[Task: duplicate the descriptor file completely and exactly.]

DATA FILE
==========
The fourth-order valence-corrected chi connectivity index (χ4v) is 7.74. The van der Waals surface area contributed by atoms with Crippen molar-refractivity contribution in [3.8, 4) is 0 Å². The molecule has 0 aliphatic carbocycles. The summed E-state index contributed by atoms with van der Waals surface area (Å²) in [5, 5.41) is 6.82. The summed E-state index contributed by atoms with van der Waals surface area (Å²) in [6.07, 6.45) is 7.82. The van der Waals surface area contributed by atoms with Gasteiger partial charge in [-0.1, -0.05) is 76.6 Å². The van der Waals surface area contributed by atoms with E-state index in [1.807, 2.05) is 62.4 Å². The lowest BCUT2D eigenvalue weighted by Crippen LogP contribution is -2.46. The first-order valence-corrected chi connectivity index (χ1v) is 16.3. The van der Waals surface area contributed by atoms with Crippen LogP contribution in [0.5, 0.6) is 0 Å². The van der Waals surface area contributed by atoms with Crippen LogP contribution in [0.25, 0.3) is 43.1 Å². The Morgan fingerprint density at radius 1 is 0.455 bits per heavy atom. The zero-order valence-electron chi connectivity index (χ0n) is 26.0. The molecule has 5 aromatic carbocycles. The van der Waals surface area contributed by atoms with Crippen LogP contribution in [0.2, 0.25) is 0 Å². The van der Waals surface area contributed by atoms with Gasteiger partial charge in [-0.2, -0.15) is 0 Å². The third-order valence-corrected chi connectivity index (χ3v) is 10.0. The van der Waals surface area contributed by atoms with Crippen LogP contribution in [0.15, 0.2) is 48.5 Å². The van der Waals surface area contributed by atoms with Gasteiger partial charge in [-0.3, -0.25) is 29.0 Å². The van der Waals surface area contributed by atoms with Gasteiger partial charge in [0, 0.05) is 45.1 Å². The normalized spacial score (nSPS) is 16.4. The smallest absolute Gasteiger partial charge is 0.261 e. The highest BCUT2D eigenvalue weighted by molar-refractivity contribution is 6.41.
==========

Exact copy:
The fourth-order valence-corrected chi connectivity index (χ4v) is 7.74. The van der Waals surface area contributed by atoms with Crippen molar-refractivity contribution in [3.8, 4) is 0 Å². The molecule has 0 aliphatic carbocycles. The summed E-state index contributed by atoms with van der Waals surface area (Å²) in [5, 5.41) is 6.82. The summed E-state index contributed by atoms with van der Waals surface area (Å²) in [6.07, 6.45) is 7.82. The van der Waals surface area contributed by atoms with Gasteiger partial charge in [-0.1, -0.05) is 76.6 Å². The van der Waals surface area contributed by atoms with E-state index in [1.807, 2.05) is 62.4 Å². The lowest BCUT2D eigenvalue weighted by Crippen LogP contribution is -2.46. The first-order valence-corrected chi connectivity index (χ1v) is 16.3. The van der Waals surface area contributed by atoms with Crippen LogP contribution in [0.5, 0.6) is 0 Å². The van der Waals surface area contributed by atoms with Crippen LogP contribution in [0.25, 0.3) is 43.1 Å². The Morgan fingerprint density at radius 1 is 0.455 bits per heavy atom. The zero-order valence-electron chi connectivity index (χ0n) is 26.0. The molecule has 5 aromatic carbocycles. The van der Waals surface area contributed by atoms with Crippen LogP contribution in [0.2, 0.25) is 0 Å². The van der Waals surface area contributed by atoms with Gasteiger partial charge in [-0.2, -0.15) is 0 Å². The third-order valence-corrected chi connectivity index (χ3v) is 10.0. The van der Waals surface area contributed by atoms with Crippen LogP contribution in [0.15, 0.2) is 48.5 Å². The van der Waals surface area contributed by atoms with Gasteiger partial charge in [-0.3, -0.25) is 29.0 Å². The van der Waals surface area contributed by atoms with Gasteiger partial charge in [0, 0.05) is 45.1 Å². The normalized spacial score (nSPS) is 16.4. The smallest absolute Gasteiger partial charge is 0.261 e. The highest BCUT2D eigenvalue weighted by molar-refractivity contribution is 6.41.